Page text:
This House believes resistance to the Arab Spring is futile

Monday May 30 2011
MOTION PASSED by 73% to 27%


This House believes resistance to the Arab Spring is futile

Doha, Qatar, May 30, 2011

An overwhelming majority of Arabs are betting on reformist movements across the Middle East to win their battles with hardline governments - but they predicted tough times ahead.

That view emerged during the latest session of The Doha Debates, where 73 percent of the mainly-Arab audience backed the motion that resistance to the "Arab Spring" was futile.

Asked how long it would be before Libya's Colonel Gaddafi would be overthrown, one Libyan student replied: "I hope it's tonight."

"We all know that Gaddafi will leave soon," added a young woman from Qatar.

Despite the overwhelming vote, Arabs from the Gulf appeared less demanding when it came to human rights.

One student claimed Gulf citizens were generally content with their societies and saw no reason to protest. "Especially in Qatar, "she added, "where we have more rights than we actually deserve - including access to free education and healthcare."

But a Moroccan university professor disagreed with her saying: "Not everyone wants the same rights. I would like to enjoy freedom of expression and the right to make choices."

Supporting the motion, Anouar Boukhars, professor of international relations at McDaniel College in the US, said historic change in the region could not be reversed. "There will be setbacks...but the forces of change have been unleashed and there is no going back."

Nadim Houry, Human Rights Watch's researcher for Syria and Lebanon, warned that Arab dictators would not give in without a fight. But he predicted that the "Arab Spring" would be carried forward by a new generation who had "torn down the walls of fear".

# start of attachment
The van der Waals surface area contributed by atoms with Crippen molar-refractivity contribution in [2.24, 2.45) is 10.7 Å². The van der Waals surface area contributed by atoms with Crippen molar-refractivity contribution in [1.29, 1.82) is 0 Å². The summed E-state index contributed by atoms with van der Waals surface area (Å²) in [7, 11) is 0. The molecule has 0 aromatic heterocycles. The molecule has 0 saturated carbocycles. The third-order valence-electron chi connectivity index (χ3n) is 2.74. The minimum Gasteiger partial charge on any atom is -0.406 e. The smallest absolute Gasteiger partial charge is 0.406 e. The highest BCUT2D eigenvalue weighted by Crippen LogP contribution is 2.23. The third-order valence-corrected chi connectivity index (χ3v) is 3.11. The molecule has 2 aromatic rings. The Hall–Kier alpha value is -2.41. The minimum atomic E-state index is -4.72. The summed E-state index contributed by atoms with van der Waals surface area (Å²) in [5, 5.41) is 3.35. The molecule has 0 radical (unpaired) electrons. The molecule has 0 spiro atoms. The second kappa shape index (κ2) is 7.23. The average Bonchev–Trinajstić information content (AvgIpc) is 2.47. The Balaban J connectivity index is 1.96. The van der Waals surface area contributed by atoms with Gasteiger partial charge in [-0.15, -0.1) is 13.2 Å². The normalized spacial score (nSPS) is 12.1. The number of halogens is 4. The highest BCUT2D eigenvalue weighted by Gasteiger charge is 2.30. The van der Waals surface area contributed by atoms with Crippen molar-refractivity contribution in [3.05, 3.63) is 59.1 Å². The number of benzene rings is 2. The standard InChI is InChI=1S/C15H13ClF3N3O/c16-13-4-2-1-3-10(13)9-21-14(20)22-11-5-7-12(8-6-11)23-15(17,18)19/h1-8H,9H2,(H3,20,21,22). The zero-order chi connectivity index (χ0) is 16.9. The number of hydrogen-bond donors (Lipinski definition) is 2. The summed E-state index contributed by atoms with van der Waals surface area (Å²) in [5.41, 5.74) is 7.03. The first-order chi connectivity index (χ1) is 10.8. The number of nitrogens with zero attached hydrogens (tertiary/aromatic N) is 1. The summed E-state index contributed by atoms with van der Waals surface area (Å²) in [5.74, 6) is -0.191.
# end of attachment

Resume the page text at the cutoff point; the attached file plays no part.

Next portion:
"You cannot change countries that have been in an ice-box for 34 years in a week, in two months or in three months. But I am convinced that protestors will succeed."

Opposing the motion were Jane Kinninmont, a senior research fellow at the leading UK think-tank Chatham House, and Oman's Ahmed Ali al-Mukhaini, an independent researcher in political development and human rights.

Kinninmont acknowledged that each Arab country was moving at a very different pace.

She predicted concerted resistance from governments, ruling parties, the business elite and foreign powers. "These forces have a lot of tricks up their sleeve and they will have some successes even if they do not have them in the long term."

Al-Mukhaini said Arabs could not rely on the US and Europe for support. For now, he added, Arab governments "have the upper hand: money, power and the ability to manipulate laws, to curb momentum".

"We are dealing with animals that are very much in danger and they will use their survival instincts to stay in power."

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